Yukon approves Fortymile caribou herd hunt but one local chief cries foul

Barrenground caribou in the Yukon. (Photo by Don Russell and courtesy of WWF-Canada.)

The Yukon Government has approved a licensed harvest on the Fortymile caribou herd.

That follows a recommendation from the Yukon Fish and Wildlife Management Board.

The season opened on New Year’s day and runs until March 31.

According to a news release from the Yukon government, the herd has grown from a population low of 6,500 to an estimated 84,000 caribou, which it says can now support a sustainable harvest that is in line with long-term conservation efforts.

A total of 225 permits will be available to eligible Yukon resident hunters.

Permits can be obtained in person at any open Department of Environment office throughout the territory.

A spokesperson for the Yukon Government confirms hunters from the Northwest Territories would not be able to apply for a permit.

Meanwhile, according to one media report, the decision to open the hunt this winter is not sitting well with Tr’ondek Hwech’in Chief Roberta Joseph.

The Canadian Press reports that the Dawson City-area chief says the territory acted unilaterally and prematurely, since the First Nation has yet to sign off on a harvest management plan for the herd that’s still being negotiated.

Joseph adds that a plan would include details such as timing, geographic areas and the allowable harvest for a particular hunting season.

The government release states that for 25 years, the Government of Yukon has worked together with Tr’ondëk Hwëch’in, the Yukon Fish and Wildlife Management Board, the Dawson District Renewable Resources Council and the State of Alaska to recover the Fortymile caribou herd.

Yukon Environment Minister Pauline Frost says the government is pleased to accept the Yukon Fish and Wildlife Management Board recommendation to offer Fortymile caribou harvesting opportunities to licensed Yukon resident hunters.

“This follows 25 years of recovery efforts and we are committed to continuing our work with partners to monitor the herd and ensure healthy, sustainable populations into the future,” Frost states. “We remind all hunters to show respect while hunting Fortymile caribou: share your harvest, don’t crowd other hunters and trappers, don’t pursue caribou on your snowmobile and always pack out what you pack in. I wish all hunters a safe and successful hunt.”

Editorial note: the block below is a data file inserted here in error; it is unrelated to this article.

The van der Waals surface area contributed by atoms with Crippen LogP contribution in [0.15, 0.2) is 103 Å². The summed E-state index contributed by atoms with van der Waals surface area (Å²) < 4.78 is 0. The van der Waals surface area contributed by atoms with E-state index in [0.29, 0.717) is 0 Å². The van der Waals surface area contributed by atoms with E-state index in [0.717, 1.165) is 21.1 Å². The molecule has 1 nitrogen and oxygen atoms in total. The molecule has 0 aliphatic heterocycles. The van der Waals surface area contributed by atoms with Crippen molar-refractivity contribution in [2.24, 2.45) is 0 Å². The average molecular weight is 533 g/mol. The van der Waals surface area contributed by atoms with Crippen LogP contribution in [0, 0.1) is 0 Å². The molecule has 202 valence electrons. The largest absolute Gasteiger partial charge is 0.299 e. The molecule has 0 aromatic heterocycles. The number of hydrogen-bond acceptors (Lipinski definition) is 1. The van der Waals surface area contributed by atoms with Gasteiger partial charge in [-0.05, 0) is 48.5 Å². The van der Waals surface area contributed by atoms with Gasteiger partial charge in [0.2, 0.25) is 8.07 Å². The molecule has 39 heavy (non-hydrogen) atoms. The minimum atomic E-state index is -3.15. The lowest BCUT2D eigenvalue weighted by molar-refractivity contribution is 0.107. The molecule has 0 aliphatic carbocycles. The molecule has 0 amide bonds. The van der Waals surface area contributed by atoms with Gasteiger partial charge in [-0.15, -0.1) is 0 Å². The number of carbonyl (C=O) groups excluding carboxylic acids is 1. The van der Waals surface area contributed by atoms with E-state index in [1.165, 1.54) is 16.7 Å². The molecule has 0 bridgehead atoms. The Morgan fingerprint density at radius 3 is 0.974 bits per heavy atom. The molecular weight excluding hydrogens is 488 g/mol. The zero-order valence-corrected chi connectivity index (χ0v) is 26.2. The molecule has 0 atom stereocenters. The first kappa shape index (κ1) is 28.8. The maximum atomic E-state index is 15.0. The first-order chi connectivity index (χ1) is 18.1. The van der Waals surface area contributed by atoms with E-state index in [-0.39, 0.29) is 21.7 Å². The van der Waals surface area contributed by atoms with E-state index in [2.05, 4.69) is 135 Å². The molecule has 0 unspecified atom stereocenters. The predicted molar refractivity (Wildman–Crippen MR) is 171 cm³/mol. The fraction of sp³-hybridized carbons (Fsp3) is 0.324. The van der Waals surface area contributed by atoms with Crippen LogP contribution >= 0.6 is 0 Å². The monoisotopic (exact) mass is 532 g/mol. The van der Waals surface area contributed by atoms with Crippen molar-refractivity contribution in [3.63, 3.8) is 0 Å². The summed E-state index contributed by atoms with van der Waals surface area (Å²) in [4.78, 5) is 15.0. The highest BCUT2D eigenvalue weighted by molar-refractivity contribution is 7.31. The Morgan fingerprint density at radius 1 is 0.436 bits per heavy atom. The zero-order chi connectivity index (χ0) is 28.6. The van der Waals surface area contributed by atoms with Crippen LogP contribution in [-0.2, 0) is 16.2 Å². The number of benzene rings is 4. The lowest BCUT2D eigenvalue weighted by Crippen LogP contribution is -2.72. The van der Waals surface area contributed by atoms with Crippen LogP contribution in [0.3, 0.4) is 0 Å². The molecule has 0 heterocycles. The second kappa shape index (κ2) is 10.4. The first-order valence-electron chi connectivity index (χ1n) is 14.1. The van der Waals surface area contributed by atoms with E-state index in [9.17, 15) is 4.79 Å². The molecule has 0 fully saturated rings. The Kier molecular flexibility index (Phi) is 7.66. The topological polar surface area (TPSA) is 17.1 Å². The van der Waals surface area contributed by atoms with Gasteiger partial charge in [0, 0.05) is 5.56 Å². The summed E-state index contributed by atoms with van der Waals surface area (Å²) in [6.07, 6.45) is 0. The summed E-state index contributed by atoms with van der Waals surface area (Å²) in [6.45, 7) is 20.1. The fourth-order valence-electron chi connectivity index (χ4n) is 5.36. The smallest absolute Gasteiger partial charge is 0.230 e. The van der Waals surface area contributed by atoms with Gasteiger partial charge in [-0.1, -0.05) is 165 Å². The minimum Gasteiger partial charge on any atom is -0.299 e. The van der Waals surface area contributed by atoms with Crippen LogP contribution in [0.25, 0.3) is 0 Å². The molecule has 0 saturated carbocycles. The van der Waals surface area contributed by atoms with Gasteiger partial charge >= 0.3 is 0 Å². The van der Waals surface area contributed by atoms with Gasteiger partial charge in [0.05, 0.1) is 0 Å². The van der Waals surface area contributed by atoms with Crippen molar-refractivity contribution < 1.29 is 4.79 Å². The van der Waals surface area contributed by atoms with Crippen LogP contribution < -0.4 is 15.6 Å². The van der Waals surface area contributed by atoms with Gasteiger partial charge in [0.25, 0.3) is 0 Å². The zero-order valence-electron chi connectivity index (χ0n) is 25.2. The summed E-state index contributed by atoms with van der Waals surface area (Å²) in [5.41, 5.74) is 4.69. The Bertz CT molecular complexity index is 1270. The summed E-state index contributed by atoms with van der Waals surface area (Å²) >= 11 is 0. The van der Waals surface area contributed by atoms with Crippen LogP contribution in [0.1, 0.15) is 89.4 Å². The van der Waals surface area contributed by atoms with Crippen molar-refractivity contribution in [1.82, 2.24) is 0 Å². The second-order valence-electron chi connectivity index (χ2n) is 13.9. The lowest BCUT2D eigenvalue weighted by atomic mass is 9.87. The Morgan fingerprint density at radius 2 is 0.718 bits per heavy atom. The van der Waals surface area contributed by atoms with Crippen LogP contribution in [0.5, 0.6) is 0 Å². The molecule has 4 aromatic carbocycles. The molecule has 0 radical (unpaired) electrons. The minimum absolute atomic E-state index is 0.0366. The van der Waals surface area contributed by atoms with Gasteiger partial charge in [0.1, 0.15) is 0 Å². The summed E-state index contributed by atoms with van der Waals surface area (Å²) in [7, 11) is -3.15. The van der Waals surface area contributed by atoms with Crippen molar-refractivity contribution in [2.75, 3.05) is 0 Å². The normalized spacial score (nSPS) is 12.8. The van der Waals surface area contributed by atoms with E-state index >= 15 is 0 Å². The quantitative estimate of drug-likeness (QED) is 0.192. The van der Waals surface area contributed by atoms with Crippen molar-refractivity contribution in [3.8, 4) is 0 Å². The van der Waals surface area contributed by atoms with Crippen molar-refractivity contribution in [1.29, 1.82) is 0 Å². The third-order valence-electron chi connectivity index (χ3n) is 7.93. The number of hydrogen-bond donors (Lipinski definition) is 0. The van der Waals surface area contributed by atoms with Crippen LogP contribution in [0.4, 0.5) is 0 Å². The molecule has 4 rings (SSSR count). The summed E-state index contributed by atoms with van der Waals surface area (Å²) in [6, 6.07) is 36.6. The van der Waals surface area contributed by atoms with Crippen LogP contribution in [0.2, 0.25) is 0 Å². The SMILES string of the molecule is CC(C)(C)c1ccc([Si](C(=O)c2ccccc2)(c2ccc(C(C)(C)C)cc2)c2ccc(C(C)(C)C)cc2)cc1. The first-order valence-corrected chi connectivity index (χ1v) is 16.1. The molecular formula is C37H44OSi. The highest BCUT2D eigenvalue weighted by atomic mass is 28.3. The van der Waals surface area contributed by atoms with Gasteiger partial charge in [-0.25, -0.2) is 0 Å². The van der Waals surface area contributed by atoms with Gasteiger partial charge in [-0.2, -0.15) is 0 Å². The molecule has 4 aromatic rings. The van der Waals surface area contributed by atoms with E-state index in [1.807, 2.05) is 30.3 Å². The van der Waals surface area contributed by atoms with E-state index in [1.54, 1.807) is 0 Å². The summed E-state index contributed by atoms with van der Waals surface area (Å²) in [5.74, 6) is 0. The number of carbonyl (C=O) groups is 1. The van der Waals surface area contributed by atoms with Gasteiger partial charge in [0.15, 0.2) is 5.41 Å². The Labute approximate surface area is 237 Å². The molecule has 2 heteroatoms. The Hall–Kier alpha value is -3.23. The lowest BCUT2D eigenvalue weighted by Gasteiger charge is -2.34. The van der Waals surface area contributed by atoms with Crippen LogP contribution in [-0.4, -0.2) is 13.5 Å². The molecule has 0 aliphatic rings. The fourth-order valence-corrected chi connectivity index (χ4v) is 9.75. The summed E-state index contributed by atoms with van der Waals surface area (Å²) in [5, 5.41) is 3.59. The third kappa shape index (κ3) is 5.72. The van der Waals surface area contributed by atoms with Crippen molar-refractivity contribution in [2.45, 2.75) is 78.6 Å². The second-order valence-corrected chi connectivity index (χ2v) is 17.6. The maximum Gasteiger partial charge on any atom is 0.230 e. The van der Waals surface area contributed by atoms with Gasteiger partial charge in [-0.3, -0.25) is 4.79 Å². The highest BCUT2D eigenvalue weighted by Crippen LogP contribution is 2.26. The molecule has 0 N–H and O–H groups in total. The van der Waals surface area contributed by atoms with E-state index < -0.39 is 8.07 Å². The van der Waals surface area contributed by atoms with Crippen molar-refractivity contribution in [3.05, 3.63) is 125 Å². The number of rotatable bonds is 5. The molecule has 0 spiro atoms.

The Fortymile herd is mostly found in Yukon’s North and Alaska but it has migrated in the past as far south as the Whitehorse area.

Quick facts

  • The last licensed harvest on Fortymile caribou was in 1995.
  • To be eligible for one of the 225 permits, hunters must have a valid Yukon big game hunting licence and a caribou seal. Hunters who have already reached the bag limit for caribou this hunting season, April 1, 2019, to March 31, 2020, are not eligible.
  • Permits for the Fortymile caribou hunt will be valid for 10 days and will be issued at intervals. For example, January 1 to 10, January 11 to 20, and so on. Twenty-five permits will be available for each interval.
  • Hunters must report the results of their hunt. If successful, they must also submit the caribou’s incisor bar within 72 hours of the permit end date

About the Author

John McFadden
John has been in the broadcast journalism industry since the 1980s. He has been a reporter in Yellowknife since 2012 and joined CKLB in January of 2018. John covers the crime and court beat as well as reporting on other areas including politics, business, entertainment and sports. He won seven national community newspaper awards while he was a journalist with Northern News Services Limited (NNSL). John worked in Ontario before coming North including stints as a TV sportscaster in Peterborough and senior news writer for CBC and CTV in downtown Toronto.

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